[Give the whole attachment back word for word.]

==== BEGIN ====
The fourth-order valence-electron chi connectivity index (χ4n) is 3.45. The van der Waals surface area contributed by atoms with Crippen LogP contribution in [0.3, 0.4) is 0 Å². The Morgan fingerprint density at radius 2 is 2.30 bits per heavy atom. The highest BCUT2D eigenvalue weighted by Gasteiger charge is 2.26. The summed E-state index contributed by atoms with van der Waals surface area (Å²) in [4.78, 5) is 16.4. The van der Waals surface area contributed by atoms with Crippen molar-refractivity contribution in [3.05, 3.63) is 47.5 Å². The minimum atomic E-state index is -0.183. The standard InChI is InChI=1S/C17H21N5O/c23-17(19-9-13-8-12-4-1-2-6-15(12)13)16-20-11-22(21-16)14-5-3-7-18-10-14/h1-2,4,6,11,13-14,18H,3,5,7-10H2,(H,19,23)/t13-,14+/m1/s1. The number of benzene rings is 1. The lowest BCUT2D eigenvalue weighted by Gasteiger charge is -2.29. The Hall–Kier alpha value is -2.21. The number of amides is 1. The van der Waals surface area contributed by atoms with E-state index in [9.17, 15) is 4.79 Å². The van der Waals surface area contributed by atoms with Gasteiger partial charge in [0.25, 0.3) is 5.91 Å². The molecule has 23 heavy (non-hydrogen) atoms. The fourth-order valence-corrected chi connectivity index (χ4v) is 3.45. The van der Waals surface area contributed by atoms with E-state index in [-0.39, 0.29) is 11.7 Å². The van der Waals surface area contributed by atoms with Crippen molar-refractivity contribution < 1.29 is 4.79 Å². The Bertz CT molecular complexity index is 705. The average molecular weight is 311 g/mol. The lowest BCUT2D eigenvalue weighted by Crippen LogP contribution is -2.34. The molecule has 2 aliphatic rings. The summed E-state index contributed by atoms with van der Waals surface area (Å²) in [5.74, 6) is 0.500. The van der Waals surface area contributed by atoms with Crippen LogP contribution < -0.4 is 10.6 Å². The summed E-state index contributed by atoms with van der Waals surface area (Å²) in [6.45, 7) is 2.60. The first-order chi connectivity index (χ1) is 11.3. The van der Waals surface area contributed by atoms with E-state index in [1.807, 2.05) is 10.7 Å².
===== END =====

The fourth-order valence-electron chi connectivity index (χ4n) is 3.45. The van der Waals surface area contributed by atoms with Crippen LogP contribution in [0.3, 0.4) is 0 Å². The Morgan fingerprint density at radius 2 is 2.30 bits per heavy atom. The highest BCUT2D eigenvalue weighted by Gasteiger charge is 2.26. The summed E-state index contributed by atoms with van der Waals surface area (Å²) in [4.78, 5) is 16.4. The van der Waals surface area contributed by atoms with Crippen molar-refractivity contribution in [3.05, 3.63) is 47.5 Å². The minimum atomic E-state index is -0.183. The standard InChI is InChI=1S/C17H21N5O/c23-17(19-9-13-8-12-4-1-2-6-15(12)13)16-20-11-22(21-16)14-5-3-7-18-10-14/h1-2,4,6,11,13-14,18H,3,5,7-10H2,(H,19,23)/t13-,14+/m1/s1. The number of benzene rings is 1. The lowest BCUT2D eigenvalue weighted by Gasteiger charge is -2.29. The Hall–Kier alpha value is -2.21. The number of amides is 1. The van der Waals surface area contributed by atoms with E-state index in [9.17, 15) is 4.79 Å². The van der Waals surface area contributed by atoms with Gasteiger partial charge in [0.25, 0.3) is 5.91 Å². The molecule has 23 heavy (non-hydrogen) atoms. The fourth-order valence-corrected chi connectivity index (χ4v) is 3.45. The van der Waals surface area contributed by atoms with E-state index in [-0.39, 0.29) is 11.7 Å². The van der Waals surface area contributed by atoms with Crippen molar-refractivity contribution < 1.29 is 4.79 Å². The Bertz CT molecular complexity index is 705. The average molecular weight is 311 g/mol. The lowest BCUT2D eigenvalue weighted by Crippen LogP contribution is -2.34. The molecule has 2 aliphatic rings. The summed E-state index contributed by atoms with van der Waals surface area (Å²) in [5.74, 6) is 0.500. The van der Waals surface area contributed by atoms with Crippen LogP contribution < -0.4 is 10.6 Å². The summed E-state index contributed by atoms with van der Waals surface area (Å²) in [6.45, 7) is 2.60. The first-order chi connectivity index (χ1) is 11.3. The van der Waals surface area contributed by atoms with E-state index in [1.807, 2.05) is 10.7 Å².